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Journal entry — Financial instruments — FASB makes tentative decisions about purchased credit-impaired assets

Published on: Apr 23, 2015

At its meeting yesterday, the FASB discussed (1) the definition of a purchased credit-impaired (PCI) asset and (2) assets acquired in a business combination. Specifically, the Board tentatively decided to revise the definition of a PCI asset1 such that an entity would be required to apply the gross-up approach2 to an asset for which there has been a “more than insignificant” deterioration in credit quality since origination. In addition, the Board reaffirmed the proposed ASU’s3 requirement under which an entity would use the gross-up approach to account for PCI assets acquired in a business combination.  

Editor’s Note: The Board chose to revise the definition of a PCI asset partially in response to continued stakeholder feedback suggesting that if an entity were to recognize expected credit losses in its income statement upon purchase of any asset, regardless of the level of credit deterioration in the asset’s credit quality since origination, the entity would be “double-counting” expected credit losses on that asset because those losses were already contemplated in the purchase price.  Although the Board decided not to require an entity to apply the gross-up approach to all acquired assets, stakeholders are likely to support the change to the definition of a PCI asset because an entity is likely to apply the gross-up approach to more assets than it would have under the proposed ASU’s requirements. The Board also indicated at the meeting that the final standard will include implementation guidance to help entities assess whether there has been a “more than insignificant” deterioration in a purchased asset’s credit quality since origination.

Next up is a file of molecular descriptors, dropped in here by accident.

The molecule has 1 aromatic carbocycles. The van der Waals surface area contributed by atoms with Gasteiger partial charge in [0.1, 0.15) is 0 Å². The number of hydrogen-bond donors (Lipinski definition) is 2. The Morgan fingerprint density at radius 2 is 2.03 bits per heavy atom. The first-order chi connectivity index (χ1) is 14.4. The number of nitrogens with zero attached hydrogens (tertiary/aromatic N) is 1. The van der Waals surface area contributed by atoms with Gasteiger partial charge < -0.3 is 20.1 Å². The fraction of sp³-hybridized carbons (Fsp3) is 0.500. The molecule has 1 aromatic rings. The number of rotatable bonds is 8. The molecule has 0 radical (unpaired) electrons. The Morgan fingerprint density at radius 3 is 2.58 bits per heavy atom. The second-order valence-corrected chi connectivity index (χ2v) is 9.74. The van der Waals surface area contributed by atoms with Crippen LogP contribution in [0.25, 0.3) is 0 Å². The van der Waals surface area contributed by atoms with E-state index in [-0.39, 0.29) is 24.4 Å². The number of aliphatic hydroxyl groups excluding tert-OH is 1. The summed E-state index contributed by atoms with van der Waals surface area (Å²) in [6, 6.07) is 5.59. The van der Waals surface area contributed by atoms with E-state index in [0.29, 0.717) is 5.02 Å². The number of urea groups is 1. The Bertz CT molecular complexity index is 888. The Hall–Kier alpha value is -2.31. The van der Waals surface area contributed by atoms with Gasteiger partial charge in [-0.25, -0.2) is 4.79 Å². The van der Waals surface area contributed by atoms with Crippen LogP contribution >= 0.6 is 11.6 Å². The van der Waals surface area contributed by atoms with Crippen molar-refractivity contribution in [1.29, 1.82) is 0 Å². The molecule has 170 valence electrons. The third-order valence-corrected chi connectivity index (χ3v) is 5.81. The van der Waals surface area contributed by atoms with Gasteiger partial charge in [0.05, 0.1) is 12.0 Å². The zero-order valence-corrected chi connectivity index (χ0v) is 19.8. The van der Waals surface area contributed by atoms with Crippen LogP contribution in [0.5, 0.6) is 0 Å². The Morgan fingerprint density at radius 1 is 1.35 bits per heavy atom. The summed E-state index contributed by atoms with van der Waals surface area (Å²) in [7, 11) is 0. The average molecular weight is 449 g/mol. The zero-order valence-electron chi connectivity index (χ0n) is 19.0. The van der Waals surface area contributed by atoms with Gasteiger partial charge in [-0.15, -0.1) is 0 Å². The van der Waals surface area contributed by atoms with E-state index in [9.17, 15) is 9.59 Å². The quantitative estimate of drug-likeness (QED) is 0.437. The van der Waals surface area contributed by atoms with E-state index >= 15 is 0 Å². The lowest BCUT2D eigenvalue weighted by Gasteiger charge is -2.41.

The Board tentatively decided to require an entity to apply the gross-up approach to assets acquired in a business combination that are determined to be PCI assets because the Board believes that in the measurement of expected credit losses, there is no inherent difference between PCI assets acquired in a business combination and those acquired outside of one. Consequently, an entity would continue to account for non-PCI assets acquired in a business combination in accordance with existing U.S. GAAP. That is, for non-PCI assets acquired in a business combination, an entity would measure the assets at fair value upon acquisition and would be prohibited from recognizing a separate valuation allowance for those assets.

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1 The proposed ASU defines PCI assets as “[a]cquired individual assets (or acquired groups of financial assets with shared risk characteristics at the date of acquisition) that have experienced a significant deterioration in credit quality since origination.”

2 Under the gross-up approach, an entity would recognize its initial expectation of credit losses on PCI assets as an allowance for expected credit losses with an adjustment that increases the cost basis of the asset. As a result of applying this approach, the entity avoids immediately recognizing expected credit losses in its income statement upon acquiring the asset. For more information about the gross-up approach, see Deloitte’s March 13, 2015, Heads Up.

3 FASB Proposed Accounting Standards Update, Financial Instruments — Credit Losses.

Journal entry — Financial instruments — FASB makes tentative decisions about purchased credit-impaired assets Image

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